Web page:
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What Can We Expect After The April 2024 Bitcoin Halving?

The halving is a network event typical of a few proof-of-work (PoW) blockchains.
April 16, 2024

The halving is a network event typical of a few proof-of-work (PoW) blockchains. It is a deflationary measure that ensures the value of PoW assets, like Bitcoin (BTC), remains healthy by controlling the volume entering circulation. The halving is typically anticipated in the crypto industry and is an essential part of the sector because it indirectly affects many other major altcoins. Generally, it might be impossible to answer the question “What is Bitcoin?” without discussing the halving.

The event happens every 210,000 blocks, which takes about four years. According to Eric Huffman, the Genesis Block started it all, with each subsequent block linking to it, making an unbreakable chain. Today, over 820,000 Bitcoin blocks have been mined. The halving also cuts Bitcoin miner rewards in half to control circulation. So far, there have been three halving events since Bitcoin’s first block was mined in January 2009. The first halving in 2012 cut block rewards from 50 BTC per block to 25 BTC. While the second halving in 2016 crashed rewards from 25 BTC to 12.5 BTC, the 2020 halving further reduced it to 6.5 BTC. With less than two weeks until the network’s fourth halving, expected on April 19 or 20, block rewards are set to crash to 3.125 BTC.

According to the Bitcoin whitepaper published by pseudonymous creator Satoshi Nakamoto, the network will produce a maximum of 21 million assets. The halving is one of the ways the network stretches the amount of time it would take to reach this limit. However, there are several other reasons why the halving is crucial.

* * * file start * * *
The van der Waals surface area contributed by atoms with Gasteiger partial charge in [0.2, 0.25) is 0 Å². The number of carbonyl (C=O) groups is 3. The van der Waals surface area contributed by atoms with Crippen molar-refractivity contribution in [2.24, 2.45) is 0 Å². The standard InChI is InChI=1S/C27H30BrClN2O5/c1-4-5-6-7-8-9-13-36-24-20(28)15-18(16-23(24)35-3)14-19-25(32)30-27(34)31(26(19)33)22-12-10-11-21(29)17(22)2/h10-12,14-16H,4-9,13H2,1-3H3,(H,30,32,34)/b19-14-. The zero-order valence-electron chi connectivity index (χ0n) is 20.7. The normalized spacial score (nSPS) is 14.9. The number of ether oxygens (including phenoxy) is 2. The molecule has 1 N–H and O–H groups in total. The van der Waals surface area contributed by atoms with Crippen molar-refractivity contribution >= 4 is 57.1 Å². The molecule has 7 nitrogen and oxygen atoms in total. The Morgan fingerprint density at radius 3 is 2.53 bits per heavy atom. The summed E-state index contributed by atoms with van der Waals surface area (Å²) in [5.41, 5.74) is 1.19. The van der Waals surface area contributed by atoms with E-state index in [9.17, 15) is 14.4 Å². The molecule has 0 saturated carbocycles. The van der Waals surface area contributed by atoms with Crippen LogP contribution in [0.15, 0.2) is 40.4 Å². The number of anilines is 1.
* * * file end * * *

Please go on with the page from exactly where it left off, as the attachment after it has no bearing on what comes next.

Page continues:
Firstly, it forces miners to find ways to optimize the costly method of mining Bitcoin, which requires expensive hardware and heavy energy consumption. In addition, the community engagement derived from Bitcoin’s halving in the periods before and after the event is advantageous to the network. The anticipation sparks educational conversations, which promote popularity and adoption as people discuss these concepts. In turn, this may lead to a greater number of Bitcoin transactions being made at online retailers, crypto casinos, and countless others.

Perhaps the most popular effect of the halving is Bitcoin’s scarcity. Since the event reduces the volume entering circulation, fewer coins are available per time. This kicks in market forces that correlate availability with price. Essentially, the value of Bitcoin increases when there is scarcity.

Historically, the value of Bitcoin increases after every halving. Following each event, Bitcoin usually begins a commendable rally over the next year, with a significant bull run pushing prices to new records. For instance, Bitcoin went from $12 at the first halving in November 2012 to more than $1,100 by November 2013. The market also recorded a heavy rally a year after the second halving, from $664 in July 2016 to $17,760. Bitcoin then entered another bull market after the May 2020 halving, spiking the price from $9,734 to $67,649. The historical pattern suggests that by 2025, Bitcoin could double its current all-time high of $73,800.

In addition to a price rally, there are a few other expectations from Bitcoin’s 2024 halving. Firstly, there is the potential for more adoption because the event inspires increased interest, which can drive acceptance for BTC as a great store of value and also an investment vehicle.

However, there is a potentially negative effect for miners. Bitcoin miners may have to review their operations to prioritize mining activities in areas with affordable power or renewable energy. Bitcoin might also face a reduction in mining activity because block rewards may not be worth the mining expenses incurred. Unfortunately, this creates security problems. The possibility exists that miners abandon their machines because of disproportionate costs, reducing the hash rate. Unfortunately, fewer miners mean a lower hash rate, which could undermine Bitcoin’s security.

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